Two years without trial for 22 Muslim men

November 10, 2007

For two years 13 Muslim men from Melbourne, have been held in Barwon prison near Geelong and nine men from Sydney in Goulburn's super-max prison without trial.

They were arrested on November 8, 2005, at the same time as the introduction of draconian new "anti-terrorist" legislation. At the time, there were sensational allegations by politicians and police commissioners that an imminent terrorist attack had been thwarted. However, the men have not been charged with planning any specific terrorist act and it is clear the allegations were false.

Instead, they have been charged with belonging to and financing a terrorist organisation — themselves. The men have been deemed to constitute a terrorist organisation. Their trial next year will test out the new "anti-terror" legislation: the courts will have to decide what exactly constitutes a terrorist organisation under the new laws.

The Sydney men face more serious allegations against them: collecting material for a terrorist act. There will be sensational allegations made at next year's trials and attempts will be made to link the Barwon 13 with the Sydney men.

However the evidence is circumstantial and it has taken two years for the prosecution to prepare its case. Much of the evidence against the Barwon 13 appears to consist of interpretations of the men's discussions even though talk is not (yet) a crime.

There remains great doubt that these men constituted a serious threat. However, the government and security agencies cannot afford not to obtain convictions after holding them for two years without trial. The political imperative to convict the men is overwhelming, especially after the debacle of the case against the Queensland doctor Mohamad Haneef.

An undercover agent infiltrated the Barwon 13 before their arrest and persuaded their spiritual leader to accompany him into the bush to witness the "test explosion" of the agent's home-made bomb. This kind of entrapment is reminiscent of the 1978 frame up of three Ananda Marga activists who were accused of planting a bomb in a rubbish bin outside a Commonwealth Heads of Government Meeting, and held on charges of conspiracy to murder. They were later all pardoned.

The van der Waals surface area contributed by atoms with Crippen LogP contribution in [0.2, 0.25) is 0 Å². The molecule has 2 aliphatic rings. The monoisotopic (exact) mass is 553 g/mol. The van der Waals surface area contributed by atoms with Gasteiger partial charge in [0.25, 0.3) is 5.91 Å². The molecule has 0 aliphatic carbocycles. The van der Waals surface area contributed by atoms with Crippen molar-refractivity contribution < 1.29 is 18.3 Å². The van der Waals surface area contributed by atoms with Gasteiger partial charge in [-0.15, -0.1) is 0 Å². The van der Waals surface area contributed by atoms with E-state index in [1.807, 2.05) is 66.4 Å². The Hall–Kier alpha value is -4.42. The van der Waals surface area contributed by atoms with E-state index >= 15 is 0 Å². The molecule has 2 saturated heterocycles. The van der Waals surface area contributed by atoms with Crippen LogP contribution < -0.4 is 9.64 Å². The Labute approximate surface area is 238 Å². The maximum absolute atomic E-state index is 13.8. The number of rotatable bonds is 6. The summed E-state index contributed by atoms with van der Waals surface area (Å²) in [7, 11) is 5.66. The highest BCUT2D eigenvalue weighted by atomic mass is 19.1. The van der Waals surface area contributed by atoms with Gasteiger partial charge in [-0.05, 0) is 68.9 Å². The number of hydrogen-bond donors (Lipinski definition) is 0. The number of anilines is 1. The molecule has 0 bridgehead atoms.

The Barwon 13 and the Sydney 9 are being held in draconian Guantanamo Bay-style conditions. Justice Osborn, in court proceedings against the Barwon 13 in 2006, criticised the conditions under which they are being held as "not those in which ordinary Australians would expect any member of the public to be held on remand for extended periods of time when charged with no more than the membership of an organisation".

In September, Justice Bongiorno, the judge presently hearing the Barwon 13 case, strongly criticised the conditions at Barwon, which he said were "very troubling from the court's perspective". He was quoted in the September 7 Australian as saying that: "The state runs Barwon prison ... It is extremely difficult not to see this as some sort of pre-emptive punishment being imposed."

We are witnessing the presumption of guilt and punishment before trial. We are also witnessing the use of "anti-terror" laws to achieve political ends. We see the flawed laws being used against non terrorists such as Jack Thomas and now, in Sydney, the young medical student, Izhar Ul Haque.

Prejudicial statements made during the sensationalised arrests of the 13 Melbourne men have helped remove their right to the presumption of innocence. While we should work to make the security agencies and politicians accountable in their use of "anti-terror" laws, we should also demand the complete repeal of these pernicious laws.

[Colin Mitchell is an activist in the Melbourne-based Civil Rights Defence.]

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